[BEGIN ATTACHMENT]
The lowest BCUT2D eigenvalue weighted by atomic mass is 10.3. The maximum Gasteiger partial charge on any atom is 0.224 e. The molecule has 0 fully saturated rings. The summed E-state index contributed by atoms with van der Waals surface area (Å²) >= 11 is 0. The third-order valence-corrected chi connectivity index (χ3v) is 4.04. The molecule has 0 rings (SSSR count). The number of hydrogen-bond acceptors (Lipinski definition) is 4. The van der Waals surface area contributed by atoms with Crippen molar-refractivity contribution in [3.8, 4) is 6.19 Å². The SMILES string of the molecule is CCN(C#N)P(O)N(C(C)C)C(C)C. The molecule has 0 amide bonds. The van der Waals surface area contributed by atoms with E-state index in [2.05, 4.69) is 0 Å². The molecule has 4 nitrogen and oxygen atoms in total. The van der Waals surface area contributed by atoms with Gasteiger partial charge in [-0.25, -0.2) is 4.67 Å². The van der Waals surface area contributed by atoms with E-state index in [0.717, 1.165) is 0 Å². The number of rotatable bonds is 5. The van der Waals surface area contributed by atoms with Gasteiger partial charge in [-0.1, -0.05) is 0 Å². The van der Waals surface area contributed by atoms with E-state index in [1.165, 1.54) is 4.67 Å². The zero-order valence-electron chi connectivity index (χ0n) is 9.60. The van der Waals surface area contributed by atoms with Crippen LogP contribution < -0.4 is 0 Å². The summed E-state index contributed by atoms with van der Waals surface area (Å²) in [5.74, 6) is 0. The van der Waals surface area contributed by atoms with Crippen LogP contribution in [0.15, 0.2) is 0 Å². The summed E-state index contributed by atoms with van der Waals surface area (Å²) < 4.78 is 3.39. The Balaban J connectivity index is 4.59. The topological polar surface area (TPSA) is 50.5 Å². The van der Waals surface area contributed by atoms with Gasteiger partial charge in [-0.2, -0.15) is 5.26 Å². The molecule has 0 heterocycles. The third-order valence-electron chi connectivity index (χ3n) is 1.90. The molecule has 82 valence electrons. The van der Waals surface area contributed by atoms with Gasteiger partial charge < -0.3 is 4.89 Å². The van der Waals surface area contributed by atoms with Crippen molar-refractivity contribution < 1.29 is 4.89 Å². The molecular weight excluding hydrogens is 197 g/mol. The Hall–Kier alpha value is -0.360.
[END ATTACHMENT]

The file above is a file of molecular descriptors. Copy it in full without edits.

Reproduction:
The lowest BCUT2D eigenvalue weighted by atomic mass is 10.3. The maximum Gasteiger partial charge on any atom is 0.224 e. The molecule has 0 fully saturated rings. The summed E-state index contributed by atoms with van der Waals surface area (Å²) >= 11 is 0. The third-order valence-corrected chi connectivity index (χ3v) is 4.04. The molecule has 0 rings (SSSR count). The number of hydrogen-bond acceptors (Lipinski definition) is 4. The van der Waals surface area contributed by atoms with Crippen molar-refractivity contribution in [3.8, 4) is 6.19 Å². The SMILES string of the molecule is CCN(C#N)P(O)N(C(C)C)C(C)C. The molecule has 0 amide bonds. The van der Waals surface area contributed by atoms with E-state index in [2.05, 4.69) is 0 Å². The molecule has 4 nitrogen and oxygen atoms in total. The van der Waals surface area contributed by atoms with Gasteiger partial charge in [-0.25, -0.2) is 4.67 Å². The van der Waals surface area contributed by atoms with E-state index in [0.717, 1.165) is 0 Å². The number of rotatable bonds is 5. The van der Waals surface area contributed by atoms with Gasteiger partial charge in [-0.1, -0.05) is 0 Å². The van der Waals surface area contributed by atoms with E-state index in [1.165, 1.54) is 4.67 Å². The zero-order valence-electron chi connectivity index (χ0n) is 9.60. The van der Waals surface area contributed by atoms with Crippen LogP contribution < -0.4 is 0 Å². The summed E-state index contributed by atoms with van der Waals surface area (Å²) in [5.74, 6) is 0. The van der Waals surface area contributed by atoms with Crippen LogP contribution in [0.15, 0.2) is 0 Å². The summed E-state index contributed by atoms with van der Waals surface area (Å²) < 4.78 is 3.39. The Balaban J connectivity index is 4.59. The topological polar surface area (TPSA) is 50.5 Å². The van der Waals surface area contributed by atoms with Gasteiger partial charge in [-0.2, -0.15) is 5.26 Å². The molecule has 0 heterocycles. The third-order valence-electron chi connectivity index (χ3n) is 1.90. The molecule has 82 valence electrons. The van der Waals surface area contributed by atoms with Gasteiger partial charge < -0.3 is 4.89 Å². The van der Waals surface area contributed by atoms with Crippen molar-refractivity contribution < 1.29 is 4.89 Å². The molecular weight excluding hydrogens is 197 g/mol. The Hall–Kier alpha value is -0.360.